I think it's pointless of bruised Labour activists and supporters to go into a round trying to say they lost because they were either too left wing or too right wing. Ultimately, it's pretty clear that the Tories won because the mood of the country has moved in the direction of Toryness. Had Labour been more left wing, that wouldn't have countered the mood of the country, and had Labour been more right wing, well they may have been in the same boat as right-leaning Libdems, and even if people had have voted for a right wing Labour, that would hardly have been of value to those of us who wished for a leftist programme.
I'll modify that statement, though - Labour lost because the country moved to the right, *because leftists failed to make a convincing case for leftism*; what I think Labour needs to do is indeed move to the left, but as well as that the left needs to drop the rhetoric of just hating rich people, and hating 'capitalism', as if 'capitalism' is a thing. A left-leaning Labour needs to remind voters that we have healthcare and welfare because any of us can find ourselves needing it at any time; it needs to persuade voters that as well as Britain succeeding when working people are succeeding, that Britain also succeeds when it looks after people who are temporarily unfortunate, because those people will be ultimately more productive given proper time to find a proper job; it needs to persuade voters that Britain succeeds when we look after the sick, the disabled, and the unemploy[ed|able] *because doing so makes us better people*, and better people are always more successful people; it needs to persuade voters that capitalism is the row of shops on the high street and the buildings full of offices in the central business district buying things to sell to people who want to buy them and employing people to handle the buying and the selling, and it needs to persuade the owners of those shops and offices that it can work in their interests to help them work in everybody's interests.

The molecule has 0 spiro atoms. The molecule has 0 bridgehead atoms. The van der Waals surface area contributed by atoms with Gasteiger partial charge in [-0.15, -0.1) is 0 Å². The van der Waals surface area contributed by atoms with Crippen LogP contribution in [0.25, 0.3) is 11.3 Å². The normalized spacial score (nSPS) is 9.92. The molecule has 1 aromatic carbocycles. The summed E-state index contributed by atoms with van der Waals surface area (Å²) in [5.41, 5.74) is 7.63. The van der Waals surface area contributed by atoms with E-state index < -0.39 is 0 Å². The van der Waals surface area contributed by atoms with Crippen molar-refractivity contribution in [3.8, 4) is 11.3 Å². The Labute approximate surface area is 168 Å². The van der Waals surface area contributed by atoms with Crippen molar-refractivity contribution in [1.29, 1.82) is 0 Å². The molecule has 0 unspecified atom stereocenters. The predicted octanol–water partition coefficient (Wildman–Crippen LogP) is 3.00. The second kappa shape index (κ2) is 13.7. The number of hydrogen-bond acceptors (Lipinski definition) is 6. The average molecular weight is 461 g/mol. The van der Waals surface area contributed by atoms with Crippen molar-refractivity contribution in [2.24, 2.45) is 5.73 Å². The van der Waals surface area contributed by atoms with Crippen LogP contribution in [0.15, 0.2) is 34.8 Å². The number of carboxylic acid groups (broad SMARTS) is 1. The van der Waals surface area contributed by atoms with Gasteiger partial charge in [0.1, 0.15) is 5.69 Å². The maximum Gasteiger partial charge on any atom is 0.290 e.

Which brings me to Ed Miliband. Ultimately, as the figurehead of Labour, as the person representing Labour to the voters, it's almost entirely his fault the country moved in the direction of the Tories. I've never been able to get out of my head the image of him being like William Pitt the Younger calling on the Leader of the Opposition to test him on his Latin vocab in Blackadder the Third. Us educated liberals like to claim politics isn't about personality, but the fact is, it is. It's about leaders with the personality and charisma to persuade people to follow them, and frankly Ed Miliband has never had that; he's never been inspiring, all the way through his career as leader he's never had a credible counter-proposal to any Tory policy that's relevant to most people - when he's opposed, he's only ever opposed in sound-bites, incapable of backing up any initially-stated opposition with any credible alternative (just saying 'I can't promise anything now until I get into government'). He's allowed the Tories to own the narrative of the final Labour years in government without doing anything to counter it. On the Channel Four interview with Jeremy Paxman and questions from the audience he generally dismissed the awkward questions with 'I don't care' - well sorry, it's your job to care. He allowed the Tories to own the narrative of a possible Labour government kept together by the SNP by rather than saying 'yes, that will be what democracy will be all about' instead saying he'd never be in a government kept together by the SNP - the moment he did that, he sealed his fate and sealed the fate of Labour in Scotland. And sealed the state of the UK for the next five years, and probably beyond.